The opposition has no choice but to stay on message and plow through. An election against an entrenched incumbent who controls all public institutions, the media, and has billions of petro-dollars in his wallet was always going to be a David-versus-Goliath affair. The uncertainty surrounding his health, and the tricky messaging situation it generates, threatens to change the playing field altogether.

Chávez's announcement is an unwelcome complication -- both for the president and his opponents. The opposition's message was starting to gain its footing, but now Chávez's cancer is sure to dominate the conversation. This was the last thing the opposition needed.

LEO RAMIREZ/AFP/Getty Images

Democracy Lab

Playing a dangerous game in Egypt

I've been waiting for this story to die away but it doesn't appear to want to. I'm observing its escalation with amused horror. Amused, because it looks like the Egyptian military government is effectively bullying the U.S. in a crisis neither really controls. Horror, because when all is said and done the losers will be the Egyptian people.

A brief recap: In December, the Egyptian authorities raided the offices of 17 humanitarian organizations. The police confiscated documents, money, computers. The government, basing its actions on a shameful and draconian Mubarak-era law, accused the groups of receiving illegal funding from overseas and operating in Egypt without proper registration.

Four of the 17 are U.S.-based organizations: the International Republican Institute (IRI), the National Democratic Institute (NDI), the International Center for Journalists (ICFJ), and Freedom House. One is German, the Konrad-Adenauer-Stiftung. Several of the groups' staffers, including such notable figures as Nasser Amin, director of the Arab Center for the Independence of the Judiciary and Legal Profession, were detained and questioned for hours on end.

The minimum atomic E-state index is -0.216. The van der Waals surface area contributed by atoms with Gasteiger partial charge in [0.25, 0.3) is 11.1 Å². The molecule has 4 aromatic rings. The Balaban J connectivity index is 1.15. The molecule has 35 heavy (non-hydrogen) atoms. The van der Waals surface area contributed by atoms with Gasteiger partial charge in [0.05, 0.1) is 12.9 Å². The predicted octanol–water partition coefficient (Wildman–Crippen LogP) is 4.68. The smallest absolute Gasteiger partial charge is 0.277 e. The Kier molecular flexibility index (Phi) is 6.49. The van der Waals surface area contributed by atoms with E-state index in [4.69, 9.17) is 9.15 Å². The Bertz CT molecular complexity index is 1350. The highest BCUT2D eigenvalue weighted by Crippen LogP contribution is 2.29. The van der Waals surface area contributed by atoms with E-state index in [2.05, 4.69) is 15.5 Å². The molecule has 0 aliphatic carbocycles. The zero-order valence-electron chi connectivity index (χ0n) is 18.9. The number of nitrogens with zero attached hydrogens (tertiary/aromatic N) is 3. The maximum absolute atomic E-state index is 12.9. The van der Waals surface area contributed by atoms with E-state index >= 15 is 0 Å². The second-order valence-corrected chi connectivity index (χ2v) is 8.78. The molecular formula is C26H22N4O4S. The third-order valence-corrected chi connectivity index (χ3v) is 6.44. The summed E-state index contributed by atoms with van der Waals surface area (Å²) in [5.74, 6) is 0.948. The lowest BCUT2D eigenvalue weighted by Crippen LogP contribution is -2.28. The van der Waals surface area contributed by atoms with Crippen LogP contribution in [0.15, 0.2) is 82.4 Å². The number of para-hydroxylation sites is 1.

The charges are ludicrous. Suffices it to say that the "revelations" publicized by the investigating judge include things like "maps of Egypt divided into four" found in the offices of one organization, cited as evidence of a nefarious plan to fragment the country. The organization in question responded that those were government-supplied maps that showed voting districts.

The funding for these groups is generally quite transparent, and all of them have filed for registration, some as early as 2005 - without ever receiving a response, positive or negative. It's also hard to claim that they've been operating out of the public eye, since they all regularly cooperate with state public institution. Both IRI and NDI were authorized to deploy election monitors to the parliamentary elections in November and January.

The only thing these organizations really did wrong was to fall in the same trap as many of us Egyptians: they assumed that freedom was on the rise. They failed to foresee the forces that were pushing in the opposite direction, or that these forces might rely on Mubarak-era dictatorial laws to prosecute them. Perhaps we should have all seen it coming. After all, the person behind this latest attack on our liberties is the minister of international cooperation, Fayza Abul-Naga, a Mubarak-era relic who has outlived a revolution and three post-revolutionary cabinets. She's the one who has been spearheading the attacks -- with the blessing of the ruling military body, the Supreme Council of the Armed Forces (SCAF).